To Test Wool Auctions
At a meeting of the Philadelphia wool trade held Wednesday, May 16th, at the Corn Exchange Bank, it was decided unanimously by the trade that the wool auction plan be given a trial and after some discussion all agreed that the name ?Philadelphia Wool Auctions? was the one best suited for the purpose.
A committee of three consisting of Charles S. Caldwell, president of the Corn Exchange Bank; H. J. Kenderine of J. Bateman & Co. and Charles J. Webb of C. J. Webb & Co., were appointed to nominate a Board of Governors of twelve men as outlined in a letter which was sent out by Mr. Caldwell earlier in the week. These nominations will be submitted to the entire trade at a later meeting for their approval and when so approved they will draw up rules, etc., governing all trading at the auction.
From Western Pennsylvania
Forty per cent of the sheep in Pennsylvania is to be found in Washington and Green Counties. The clip this year will not exceed that of last year and there is no rush on the part of the farmers to get into the sheep business, notwithstanding the fact that wool is being held around the dollar mark. It is predicted by many that wool will reach a higher mark before many months. With corn at $2; wheat, $3; oats, 90? and potatoes, $4 per bushel, there is a disposition among farmers in the eastern states to convert their crops into cash. Sheep in southwestern Pennsylvania are bringing $14 per head at public sales, which indicates that the purchaser contemplates about $1 per pound for the fleece. The propaganda, ?Raise More Sheep,? so far as the East is concerned, has not had the much desired effect up to date. It is our opinion that any increase in the number of sheep in eastern states will be slow in manifesting itself.
M. A. COOPER
A Late Storm in Wyoming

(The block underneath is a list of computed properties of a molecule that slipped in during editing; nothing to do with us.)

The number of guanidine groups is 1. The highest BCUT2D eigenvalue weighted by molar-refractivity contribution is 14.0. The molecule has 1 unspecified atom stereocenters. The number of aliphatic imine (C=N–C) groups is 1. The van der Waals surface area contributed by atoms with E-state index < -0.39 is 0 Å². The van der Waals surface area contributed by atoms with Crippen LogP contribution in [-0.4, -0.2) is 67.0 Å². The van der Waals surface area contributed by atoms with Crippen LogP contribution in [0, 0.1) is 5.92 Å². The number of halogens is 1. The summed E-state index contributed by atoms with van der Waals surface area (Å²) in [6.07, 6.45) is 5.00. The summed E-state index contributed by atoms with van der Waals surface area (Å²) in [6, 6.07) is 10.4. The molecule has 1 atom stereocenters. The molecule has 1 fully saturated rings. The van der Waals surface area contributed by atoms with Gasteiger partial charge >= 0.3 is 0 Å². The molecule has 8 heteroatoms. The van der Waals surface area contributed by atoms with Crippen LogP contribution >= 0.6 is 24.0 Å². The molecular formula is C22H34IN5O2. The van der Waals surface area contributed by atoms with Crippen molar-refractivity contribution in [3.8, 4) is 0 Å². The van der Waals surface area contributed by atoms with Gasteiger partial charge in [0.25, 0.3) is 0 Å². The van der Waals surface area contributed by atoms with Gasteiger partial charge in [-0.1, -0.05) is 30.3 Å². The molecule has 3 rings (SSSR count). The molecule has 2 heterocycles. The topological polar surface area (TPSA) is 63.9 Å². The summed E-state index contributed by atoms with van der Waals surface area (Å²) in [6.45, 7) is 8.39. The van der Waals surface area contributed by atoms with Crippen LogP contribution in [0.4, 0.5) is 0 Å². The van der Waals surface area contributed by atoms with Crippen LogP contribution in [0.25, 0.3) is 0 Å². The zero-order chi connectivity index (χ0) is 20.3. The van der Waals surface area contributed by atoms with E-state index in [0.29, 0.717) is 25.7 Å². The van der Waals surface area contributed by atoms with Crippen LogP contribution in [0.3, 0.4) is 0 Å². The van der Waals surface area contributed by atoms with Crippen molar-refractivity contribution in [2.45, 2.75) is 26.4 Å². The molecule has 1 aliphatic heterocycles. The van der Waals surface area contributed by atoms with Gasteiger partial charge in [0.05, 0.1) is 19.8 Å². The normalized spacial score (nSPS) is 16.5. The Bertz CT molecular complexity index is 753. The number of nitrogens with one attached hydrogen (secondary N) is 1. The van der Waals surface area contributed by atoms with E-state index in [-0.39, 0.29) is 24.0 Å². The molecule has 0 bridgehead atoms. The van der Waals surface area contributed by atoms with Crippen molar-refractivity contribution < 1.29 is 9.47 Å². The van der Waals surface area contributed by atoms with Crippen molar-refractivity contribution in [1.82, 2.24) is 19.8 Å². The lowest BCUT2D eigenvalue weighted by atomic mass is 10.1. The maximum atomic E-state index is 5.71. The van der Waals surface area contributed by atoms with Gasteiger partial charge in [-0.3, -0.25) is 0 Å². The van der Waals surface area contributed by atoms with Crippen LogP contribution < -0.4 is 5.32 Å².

McKinley, Wyo., May 12, 1917: We have had the worst storm that has ever come to Wyoming so late in the season, and the losses of both sheep and cattle have been frightful. Through central Wyoming the loss would average at least 15 to 20 percent during the storm. The storm was two feet deep in places. Some got off with rather light losses, while others? losses were very heavy. We got off with a small loss compared with the storm.
There is nothing doing in wool at present; some little inquiry, but no buying. Lambs would sell readily at 12?.
From Central California
We have had a bad winter down here and are not ?out of the woods? yet on June 1st. In a couple of weeks the grain stubble fields will give us some feed for two or three months, but if we do not have a good fall it will be hard sledding, as there is no dry feed left on the ranges. From Stockton, Calif., on north, conditions are quite good. Quite a number of sheep have been shipped from around Hanford to Nevada and to Northern California. Everything in the sheep line here is selling at good figures, and some of those who sold their ewes a month ago are trying to buy others for this fall. Our 7-1/2-months? wool sold here for 50?. I will have to sell some of my pure Rambouillet ewes on account of not having any range for them.